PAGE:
Terry Pratchett is not one of those authors. His satirical world of Discworld works on
Rebecca Huston
A very wry look at the world of technology, bigotry, and politics as seen through the eyes of Terry Pratchett. This one involves the Night Watch, and the forthcoming (forced) retirement of Sam Vimes as he prepares to marry Lady Sybil. He doesn't want to leave the Watch, but politics are pushing him to it, and he's hating it. Especially the high society that he's being forced into. That's making all sorts of conflict, especially as Corporal Carrot is trying to integrate three new members of the W ...more
Geert Daelemans
Tightly packed humour with a great story-line

Captain Samuel Vimes of the Ankh-Morpork City Guard is about to be married to Lady Sybil Ramkin, an incredibly rich woman who is totally into Dragons. Because Lady Ramkin finds the current job of her fiancé too dangerous -clearly forgetting that being blown to smithereens by a sick dragon is not commonly known as a 'safe' job opportunity- Captain Vimes decides to retire and dedicate his life to Dragons and other so-called 'nobilities'. Subsequently, a
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La Stamberga dei ...: Uomini d'arme di Terry Pratchett 1 9 May 29, 2013 11:20AM  
Goodreads Librari...: ISBN: 9875661570 3 29 Dec 02, 2011 10:31PM  
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Sir Terry Pratchett sold his first story when he was thirteen, which earned him enough money to buy a second-hand typewriter. His first novel, a humorous fantasy entitled The Carpet People, appeared in 1971 from the publisher Colin Smythe.

Terry worked for many years as a journalist and press officer, writing in his spare time and publishing a number of novels, including his first Discworld novel,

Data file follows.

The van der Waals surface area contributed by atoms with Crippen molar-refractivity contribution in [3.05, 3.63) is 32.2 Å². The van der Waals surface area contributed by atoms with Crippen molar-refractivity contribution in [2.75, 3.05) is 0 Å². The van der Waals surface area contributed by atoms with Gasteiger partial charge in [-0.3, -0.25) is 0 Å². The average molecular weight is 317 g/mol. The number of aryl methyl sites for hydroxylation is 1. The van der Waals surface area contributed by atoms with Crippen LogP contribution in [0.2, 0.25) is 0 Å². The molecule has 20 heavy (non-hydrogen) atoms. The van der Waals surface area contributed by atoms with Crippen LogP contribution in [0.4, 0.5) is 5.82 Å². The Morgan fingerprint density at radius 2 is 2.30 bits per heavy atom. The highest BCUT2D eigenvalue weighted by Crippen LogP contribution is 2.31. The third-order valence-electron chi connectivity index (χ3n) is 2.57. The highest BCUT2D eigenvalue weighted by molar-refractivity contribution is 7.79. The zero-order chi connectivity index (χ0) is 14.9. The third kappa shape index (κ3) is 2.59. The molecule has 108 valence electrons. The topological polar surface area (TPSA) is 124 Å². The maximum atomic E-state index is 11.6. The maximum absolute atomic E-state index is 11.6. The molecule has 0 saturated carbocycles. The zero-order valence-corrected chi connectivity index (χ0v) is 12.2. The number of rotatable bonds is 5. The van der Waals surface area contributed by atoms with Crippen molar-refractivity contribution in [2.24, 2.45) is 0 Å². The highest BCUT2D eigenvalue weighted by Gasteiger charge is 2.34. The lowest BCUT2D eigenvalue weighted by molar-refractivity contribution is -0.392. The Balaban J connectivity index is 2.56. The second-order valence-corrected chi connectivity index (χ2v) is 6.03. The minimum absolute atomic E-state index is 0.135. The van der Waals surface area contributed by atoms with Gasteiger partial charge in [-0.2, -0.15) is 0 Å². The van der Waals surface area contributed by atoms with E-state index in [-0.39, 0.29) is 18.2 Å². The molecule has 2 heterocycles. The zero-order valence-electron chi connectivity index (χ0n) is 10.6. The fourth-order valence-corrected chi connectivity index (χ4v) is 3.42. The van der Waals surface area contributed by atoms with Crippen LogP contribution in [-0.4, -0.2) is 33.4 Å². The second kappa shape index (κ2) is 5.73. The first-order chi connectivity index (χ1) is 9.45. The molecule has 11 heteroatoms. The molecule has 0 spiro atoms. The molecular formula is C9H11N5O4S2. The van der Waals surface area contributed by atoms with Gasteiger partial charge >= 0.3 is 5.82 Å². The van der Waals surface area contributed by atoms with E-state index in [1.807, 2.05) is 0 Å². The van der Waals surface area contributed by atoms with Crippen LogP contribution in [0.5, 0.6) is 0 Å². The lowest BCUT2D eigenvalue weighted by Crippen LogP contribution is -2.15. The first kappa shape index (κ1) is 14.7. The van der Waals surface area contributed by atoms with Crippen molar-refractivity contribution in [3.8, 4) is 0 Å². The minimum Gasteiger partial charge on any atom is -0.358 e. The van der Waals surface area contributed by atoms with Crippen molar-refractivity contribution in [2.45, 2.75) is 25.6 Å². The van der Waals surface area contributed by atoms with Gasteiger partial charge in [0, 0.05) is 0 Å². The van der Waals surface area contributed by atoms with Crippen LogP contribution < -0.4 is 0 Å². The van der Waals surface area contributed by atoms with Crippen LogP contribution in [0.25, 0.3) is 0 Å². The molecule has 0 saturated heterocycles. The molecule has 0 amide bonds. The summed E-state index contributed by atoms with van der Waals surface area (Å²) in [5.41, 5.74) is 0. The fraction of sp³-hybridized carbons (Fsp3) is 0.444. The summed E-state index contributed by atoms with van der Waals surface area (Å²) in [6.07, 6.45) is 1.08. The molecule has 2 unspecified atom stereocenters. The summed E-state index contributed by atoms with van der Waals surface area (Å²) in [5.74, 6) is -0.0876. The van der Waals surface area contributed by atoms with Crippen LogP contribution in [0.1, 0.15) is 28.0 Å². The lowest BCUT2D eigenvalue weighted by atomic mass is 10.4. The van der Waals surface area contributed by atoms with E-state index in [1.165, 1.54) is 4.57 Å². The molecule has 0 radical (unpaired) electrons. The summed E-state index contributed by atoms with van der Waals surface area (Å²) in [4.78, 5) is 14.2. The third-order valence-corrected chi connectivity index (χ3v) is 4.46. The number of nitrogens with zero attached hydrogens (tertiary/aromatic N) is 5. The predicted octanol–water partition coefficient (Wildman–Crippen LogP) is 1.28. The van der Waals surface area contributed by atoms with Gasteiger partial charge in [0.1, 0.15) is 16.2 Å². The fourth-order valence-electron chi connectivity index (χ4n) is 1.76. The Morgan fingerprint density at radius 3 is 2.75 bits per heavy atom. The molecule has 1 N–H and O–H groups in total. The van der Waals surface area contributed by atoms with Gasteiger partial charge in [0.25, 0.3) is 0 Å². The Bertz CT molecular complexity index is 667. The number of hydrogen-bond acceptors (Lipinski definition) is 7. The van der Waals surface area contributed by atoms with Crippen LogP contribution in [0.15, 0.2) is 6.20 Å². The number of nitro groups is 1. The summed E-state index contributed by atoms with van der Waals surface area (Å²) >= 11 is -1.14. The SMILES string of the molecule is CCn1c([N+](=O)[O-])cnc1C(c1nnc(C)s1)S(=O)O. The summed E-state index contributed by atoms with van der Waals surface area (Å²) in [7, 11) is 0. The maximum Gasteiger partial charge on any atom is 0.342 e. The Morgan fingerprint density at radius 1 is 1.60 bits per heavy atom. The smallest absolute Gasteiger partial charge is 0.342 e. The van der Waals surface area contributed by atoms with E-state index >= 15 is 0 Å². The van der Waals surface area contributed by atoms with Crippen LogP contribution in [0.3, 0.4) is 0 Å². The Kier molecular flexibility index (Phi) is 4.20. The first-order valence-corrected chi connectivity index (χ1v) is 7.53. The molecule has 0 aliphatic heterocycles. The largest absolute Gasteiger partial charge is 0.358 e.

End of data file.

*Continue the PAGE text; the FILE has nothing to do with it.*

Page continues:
More about Terry Pratchett...

Other Books in the Series

Discworld (1 - 10 of 41 books)
  • The Color of Magic (Discworld, #1)
  • The Light Fantastic (Discworld, #2)
  • Equal Rites (Discworld, #3)
  • Mort (Discworld, #4)
  • Sourcery (Discworld, #5)
  • Wyrd Sisters (Discworld, #6)
  • Pyramids (Discworld, #7)
  • Guards! Guards! (Discworld, #8)
  • Eric (Discworld, #9)
  • Moving Pictures (Discworld, #10)
Good Omens: The Nice and Accurate Prophecies of Agnes Nutter, Witch The Color of Magic (Discworld, #1) Mort (Discworld, #4) Guards! Guards! (Discworld, #8) Night Watch (Discworld, #29)

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“Something Vimes had learned as a young guard drifted up from memory. If you have to look along the shaft of an arrow from the wrong end, if a man has you entirely at his mercy, then hope like hell that man is an evil man. Because the evil like power, power over people, and they want to see you in fear. They want you to know you're going to die. So they'll talk. They'll gloat.

They'll watch you squirm. They'll put off the moment of murder like another man will put off a good cigar.

So hope like hell your captor is an evil man. A good man will kill you with hardly a word.”